Crop Insurance Saved By House Leaders, Sugar Still in Limbo

May 17, 2018 01:06 PM
 
As the House of Representatives takes up full debate on the farm bill, crop insurance and the commodity programs were largely protected by the rules committee.

As the House of Representatives takes up full debate on the farm bill, crop insurance and the commodity programs were largely protected by the rules committee.

 

According to Pro Farmer policy analyst Jim Wiesemeyer, the allowed House farm bill amendments are mostly a victory for Rep. Mike Conaway and farm groups.

 

“House GOP leaders gave House Ag Chairman Mike Conaway (R-Texas) what he urged, just a few amendments negatively impacting crop insurance, as well as no effort on tightening farm program payment limits,” he said. “A debate rule cleared by the House Rules Committee Wednesday evening allows for just two amendments that would attack commodity programs or crop insurance. One would reform the sugar program. The other amendment is a poison-pill proposal by Rep. Tom McClintock (R-Calif.) to phase out all subsidies for commodity programs and crop insurance that stands little to no chance of being approved.”

 

In Tuesday’s episode of AgriTalk, Conaway had strong words to say about the backers behind the sugar amendment.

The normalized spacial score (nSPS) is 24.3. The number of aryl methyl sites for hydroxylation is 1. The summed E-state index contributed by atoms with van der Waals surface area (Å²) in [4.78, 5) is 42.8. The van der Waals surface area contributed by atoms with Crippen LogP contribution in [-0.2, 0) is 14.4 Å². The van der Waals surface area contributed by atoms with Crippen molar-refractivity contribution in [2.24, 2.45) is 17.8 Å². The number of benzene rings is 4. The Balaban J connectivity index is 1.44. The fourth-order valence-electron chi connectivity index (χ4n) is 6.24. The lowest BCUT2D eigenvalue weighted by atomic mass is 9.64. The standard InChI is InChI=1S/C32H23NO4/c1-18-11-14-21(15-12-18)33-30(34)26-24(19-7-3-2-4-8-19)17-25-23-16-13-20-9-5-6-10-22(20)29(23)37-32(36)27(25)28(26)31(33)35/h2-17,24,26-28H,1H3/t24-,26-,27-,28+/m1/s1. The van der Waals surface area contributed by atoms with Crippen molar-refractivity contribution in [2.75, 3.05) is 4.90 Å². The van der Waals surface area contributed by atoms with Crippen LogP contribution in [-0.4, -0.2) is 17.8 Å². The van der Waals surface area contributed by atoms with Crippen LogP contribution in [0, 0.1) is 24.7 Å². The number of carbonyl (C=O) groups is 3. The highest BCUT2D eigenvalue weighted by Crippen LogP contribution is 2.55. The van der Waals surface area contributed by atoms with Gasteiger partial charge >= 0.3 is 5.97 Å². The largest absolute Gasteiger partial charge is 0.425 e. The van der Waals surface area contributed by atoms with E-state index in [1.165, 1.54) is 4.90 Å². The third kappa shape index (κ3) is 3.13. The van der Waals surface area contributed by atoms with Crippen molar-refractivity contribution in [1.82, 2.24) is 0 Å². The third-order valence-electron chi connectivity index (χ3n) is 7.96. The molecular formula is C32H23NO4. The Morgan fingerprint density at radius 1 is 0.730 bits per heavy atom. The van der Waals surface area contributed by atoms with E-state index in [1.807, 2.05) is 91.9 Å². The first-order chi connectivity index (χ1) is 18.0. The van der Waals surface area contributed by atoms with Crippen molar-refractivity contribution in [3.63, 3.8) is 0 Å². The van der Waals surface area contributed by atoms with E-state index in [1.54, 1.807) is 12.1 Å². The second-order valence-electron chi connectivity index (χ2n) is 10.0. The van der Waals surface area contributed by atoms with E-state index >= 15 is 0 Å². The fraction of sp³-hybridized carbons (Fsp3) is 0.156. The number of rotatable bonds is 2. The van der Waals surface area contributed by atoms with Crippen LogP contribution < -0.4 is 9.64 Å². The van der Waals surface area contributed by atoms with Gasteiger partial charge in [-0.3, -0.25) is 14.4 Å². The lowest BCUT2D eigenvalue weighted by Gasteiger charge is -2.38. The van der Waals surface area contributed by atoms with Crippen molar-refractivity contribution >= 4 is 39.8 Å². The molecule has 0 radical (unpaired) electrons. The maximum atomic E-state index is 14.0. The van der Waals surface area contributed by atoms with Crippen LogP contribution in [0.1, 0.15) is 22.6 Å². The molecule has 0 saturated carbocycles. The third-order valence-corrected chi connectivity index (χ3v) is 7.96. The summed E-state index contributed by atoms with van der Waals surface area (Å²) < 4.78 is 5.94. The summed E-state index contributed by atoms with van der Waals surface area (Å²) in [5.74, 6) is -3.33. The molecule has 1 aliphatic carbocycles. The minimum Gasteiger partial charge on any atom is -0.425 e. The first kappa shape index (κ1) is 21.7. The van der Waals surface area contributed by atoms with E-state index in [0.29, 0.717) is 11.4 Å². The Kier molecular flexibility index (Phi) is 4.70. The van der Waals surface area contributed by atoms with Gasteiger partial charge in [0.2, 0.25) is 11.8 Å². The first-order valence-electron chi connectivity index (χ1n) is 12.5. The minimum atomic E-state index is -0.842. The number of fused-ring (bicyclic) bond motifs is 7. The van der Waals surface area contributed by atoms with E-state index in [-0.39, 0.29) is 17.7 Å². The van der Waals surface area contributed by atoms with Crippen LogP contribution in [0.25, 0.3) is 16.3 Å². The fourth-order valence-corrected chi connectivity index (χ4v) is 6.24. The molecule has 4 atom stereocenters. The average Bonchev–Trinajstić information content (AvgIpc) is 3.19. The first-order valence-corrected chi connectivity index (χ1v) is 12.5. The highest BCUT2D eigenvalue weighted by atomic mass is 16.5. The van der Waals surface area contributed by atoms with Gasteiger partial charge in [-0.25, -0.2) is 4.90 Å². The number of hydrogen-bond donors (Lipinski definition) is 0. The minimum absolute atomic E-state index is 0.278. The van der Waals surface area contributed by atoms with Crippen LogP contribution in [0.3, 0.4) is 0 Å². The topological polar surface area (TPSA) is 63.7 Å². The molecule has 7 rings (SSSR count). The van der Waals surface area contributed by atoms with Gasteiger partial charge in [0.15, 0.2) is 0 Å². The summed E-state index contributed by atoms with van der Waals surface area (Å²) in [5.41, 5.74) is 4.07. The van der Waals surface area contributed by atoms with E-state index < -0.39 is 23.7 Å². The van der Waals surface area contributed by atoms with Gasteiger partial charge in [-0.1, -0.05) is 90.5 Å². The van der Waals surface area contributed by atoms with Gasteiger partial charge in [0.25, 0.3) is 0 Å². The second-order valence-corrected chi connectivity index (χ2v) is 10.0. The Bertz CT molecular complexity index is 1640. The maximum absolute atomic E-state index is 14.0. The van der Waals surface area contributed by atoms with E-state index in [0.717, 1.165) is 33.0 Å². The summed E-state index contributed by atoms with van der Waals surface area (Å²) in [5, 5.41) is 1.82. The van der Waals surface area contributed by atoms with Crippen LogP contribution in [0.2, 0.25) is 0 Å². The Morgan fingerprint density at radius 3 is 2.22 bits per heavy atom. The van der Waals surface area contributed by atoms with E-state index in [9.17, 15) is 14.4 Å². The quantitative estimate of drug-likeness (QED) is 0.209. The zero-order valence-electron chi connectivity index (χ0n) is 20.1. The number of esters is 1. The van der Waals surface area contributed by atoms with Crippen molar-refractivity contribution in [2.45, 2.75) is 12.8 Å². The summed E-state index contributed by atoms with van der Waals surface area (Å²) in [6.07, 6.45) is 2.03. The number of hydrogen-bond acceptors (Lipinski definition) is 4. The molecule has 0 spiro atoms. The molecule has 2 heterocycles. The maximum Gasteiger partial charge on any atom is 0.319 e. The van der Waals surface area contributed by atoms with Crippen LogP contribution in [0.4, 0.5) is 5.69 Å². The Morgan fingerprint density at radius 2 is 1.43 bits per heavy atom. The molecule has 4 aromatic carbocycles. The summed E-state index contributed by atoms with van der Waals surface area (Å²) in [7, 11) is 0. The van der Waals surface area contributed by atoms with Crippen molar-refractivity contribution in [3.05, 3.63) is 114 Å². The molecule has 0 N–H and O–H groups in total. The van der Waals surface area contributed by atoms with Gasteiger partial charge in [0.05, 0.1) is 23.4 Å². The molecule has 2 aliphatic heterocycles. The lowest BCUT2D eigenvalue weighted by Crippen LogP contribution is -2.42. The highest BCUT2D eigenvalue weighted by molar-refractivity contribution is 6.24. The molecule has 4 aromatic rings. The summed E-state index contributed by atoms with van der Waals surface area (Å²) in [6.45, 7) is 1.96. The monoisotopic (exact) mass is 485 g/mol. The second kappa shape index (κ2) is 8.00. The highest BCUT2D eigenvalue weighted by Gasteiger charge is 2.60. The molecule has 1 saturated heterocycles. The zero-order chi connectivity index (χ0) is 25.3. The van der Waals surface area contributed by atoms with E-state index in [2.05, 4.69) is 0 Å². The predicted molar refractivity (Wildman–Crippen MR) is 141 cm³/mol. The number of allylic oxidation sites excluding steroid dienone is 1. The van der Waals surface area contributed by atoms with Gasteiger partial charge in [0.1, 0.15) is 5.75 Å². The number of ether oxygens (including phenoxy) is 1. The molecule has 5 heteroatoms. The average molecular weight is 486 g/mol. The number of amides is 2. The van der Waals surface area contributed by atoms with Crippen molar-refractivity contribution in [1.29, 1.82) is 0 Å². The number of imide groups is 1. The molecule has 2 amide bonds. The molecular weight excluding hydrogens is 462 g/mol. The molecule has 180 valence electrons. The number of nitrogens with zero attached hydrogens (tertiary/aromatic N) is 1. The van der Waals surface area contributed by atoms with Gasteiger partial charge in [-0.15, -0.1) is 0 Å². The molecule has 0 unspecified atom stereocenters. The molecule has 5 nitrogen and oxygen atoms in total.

“We've got multinational corporations, the big sugar users, out there who are pitching this as somehow they're the good guys in this and our farmers are the bad guys,” he said. “This is the absolute David and Goliath fight, and Goliath looks like it's trying to win this thing and so you got sugar users who are promoting the use of sugar harvested in Africa by slave labor child labor, those kinds of things. That's just really weird.”

Conaway said anytime one crop is singled out, the industry has to stand up together and fight.

“We've got to stick together as a family, Chip,” he said. “The reason farm policy has worked so well over all these years is that the production side had their fistfights among the family members, but once we got to this point, they were shoulder to shoulder to try to get this done. So if we cut off one of the one of our commodities and single them out like is being done with this one, then that does not bode well for the rest of the program moving forward.”

 

Still Searching For Votes

 

House Speaker Paul Ryan has a target of Friday in sight for a full floor vote on the bill.

 

According to Wiesemeyer, House Freedom Caucus chairman Mark Meadows (R-N.C.) said late Wednesday that Conaway was still short of votes.

 

“There are not enough votes for the farm bill right now,” Meadows said after meeting with leadership. “Hopefully they will be there by Friday.”

 

Still, Conaway thinks he will find the votes.

 

"We're still working with people trying to get them to a 'yes.' We're still working the list," Conaway said. "Right now it looks good. You never know until you start putting out the red and green lights on something this razor-thin, but we're moving in the right direction."

 

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